Lunch with Leslie Laskey

By: John Berendzen

Frank Rosario and I had the pleasure of lunch with Leslie Laskey today.   We both left saying “That was the best discussion I’ve had in a long time”!  All these years later, after having “Professor Laskey” at Washington University School of Architecture for our 2nd year studios, he’s still teaching and making us think.  Sooner or later the topic always gravitates to the school, what’s happening over there, are we still connected with them (and if not, why not).    I’m paraphrasing now, but he gave us homework:

“We have a responsibility as practicing architects. We need to get involved with the schools, and let them know that good design is more than just a seductive drawing – it’s being involved with the community.  As Architects, our job is to get out of our shells, ask questions, listen to what people have to say.  Architecture isn’t a singular event that comes out of your head, gets built and takes a nice photograph.  It’s about the process of design, drawing in others and building something memorable.”

Time to finish my homework…..

Wyly Theater Visit

By: John Berendzen

I recently had the good fortune to attend a behind the scenes tour of the Wyly Theatre in Dallas, given by the Artistic Director.  Designed by REX/OMA, this is a building I’ve wanted to visit since it’s opening in late 2009.  While the exterior is striking (designed to mimic the flowing nature of a stage curtain) it’s the interior that gets most of the attention.  Unlike most theaters, which are limited by their stage/seating design (proscenium, thrust, round) the Wyly is designed something like an inside-out transformer.  The stage floor, seating and components can all be manipulated, moved up, down, rotated etc to suite the particular needs of the play.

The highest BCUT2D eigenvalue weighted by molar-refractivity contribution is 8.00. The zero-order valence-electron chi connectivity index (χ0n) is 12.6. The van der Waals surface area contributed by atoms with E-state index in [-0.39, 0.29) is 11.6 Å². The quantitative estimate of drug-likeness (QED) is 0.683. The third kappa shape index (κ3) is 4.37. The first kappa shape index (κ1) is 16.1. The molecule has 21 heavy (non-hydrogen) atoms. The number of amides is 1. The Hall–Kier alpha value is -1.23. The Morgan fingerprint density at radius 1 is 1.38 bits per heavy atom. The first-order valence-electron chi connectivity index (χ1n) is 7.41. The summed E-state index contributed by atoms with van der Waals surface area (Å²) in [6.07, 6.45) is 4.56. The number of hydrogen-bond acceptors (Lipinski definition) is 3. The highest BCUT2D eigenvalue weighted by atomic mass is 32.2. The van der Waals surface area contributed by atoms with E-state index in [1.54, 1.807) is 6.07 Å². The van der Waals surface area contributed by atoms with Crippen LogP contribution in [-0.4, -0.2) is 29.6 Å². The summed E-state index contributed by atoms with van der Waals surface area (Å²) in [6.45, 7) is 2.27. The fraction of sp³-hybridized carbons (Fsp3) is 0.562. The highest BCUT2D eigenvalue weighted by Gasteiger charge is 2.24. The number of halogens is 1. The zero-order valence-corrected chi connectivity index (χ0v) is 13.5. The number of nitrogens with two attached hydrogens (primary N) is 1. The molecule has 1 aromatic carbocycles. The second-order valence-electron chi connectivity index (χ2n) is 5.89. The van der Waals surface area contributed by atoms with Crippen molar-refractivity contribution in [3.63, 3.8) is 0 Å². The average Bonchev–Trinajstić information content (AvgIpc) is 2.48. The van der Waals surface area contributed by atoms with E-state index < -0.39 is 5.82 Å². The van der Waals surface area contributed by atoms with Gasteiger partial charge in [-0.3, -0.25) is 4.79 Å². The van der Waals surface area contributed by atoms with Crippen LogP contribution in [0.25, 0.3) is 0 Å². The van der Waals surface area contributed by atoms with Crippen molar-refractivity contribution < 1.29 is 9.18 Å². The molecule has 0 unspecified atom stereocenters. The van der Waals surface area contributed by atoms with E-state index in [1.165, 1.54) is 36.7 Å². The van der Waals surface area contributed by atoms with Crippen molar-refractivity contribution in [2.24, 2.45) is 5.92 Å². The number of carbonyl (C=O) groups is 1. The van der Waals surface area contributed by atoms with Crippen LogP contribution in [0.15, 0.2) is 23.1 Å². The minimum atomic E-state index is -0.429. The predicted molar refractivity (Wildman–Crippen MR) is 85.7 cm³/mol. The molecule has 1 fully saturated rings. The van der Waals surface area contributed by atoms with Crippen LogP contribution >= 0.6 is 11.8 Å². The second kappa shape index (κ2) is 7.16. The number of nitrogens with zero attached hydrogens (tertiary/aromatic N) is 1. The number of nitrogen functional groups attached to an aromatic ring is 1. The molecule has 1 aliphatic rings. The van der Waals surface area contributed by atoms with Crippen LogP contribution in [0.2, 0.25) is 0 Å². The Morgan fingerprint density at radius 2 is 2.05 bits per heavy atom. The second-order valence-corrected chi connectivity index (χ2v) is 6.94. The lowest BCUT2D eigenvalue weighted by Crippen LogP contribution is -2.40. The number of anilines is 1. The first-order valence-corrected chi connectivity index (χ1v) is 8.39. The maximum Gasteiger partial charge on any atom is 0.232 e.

The comment I most take out of the tour came from the artistic director.  He told the group that the experimental nature of the building has changed the way they act and produce plays – not just in this space, but everywhere they act.  The building has changed them – made them open themselves to new ways of performing.

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Theatre Exterior

interior 1

Costume Shop with concrete structure visible

Performance Space

Performance Space

Buildings have effect on us – good or bad, rarely indifferent.  The Wyly theater isnt’ just a great building: it’s made the troupe better artists!

SLU-Stainability Expo

By: John Berendzen

Yesterday, Brett, Jacob and I had the privilege of presenting our work at the SLUstainability Expo, held in the Center for Global Citizenship. It featured information and booths from many organizations, including Chartwells, Laclede Gas, Big Shark Bicycles, Shoeman Water Projects, Electronics Recyclers, McCarthy and others.

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Jacob and Brett manning our booth at the CGC

We had many conversations with students and staff concerning the sustainable aspects of the CGC, specifically the daylighting concepts and the preservation of the existing building (preserving the embodied energy).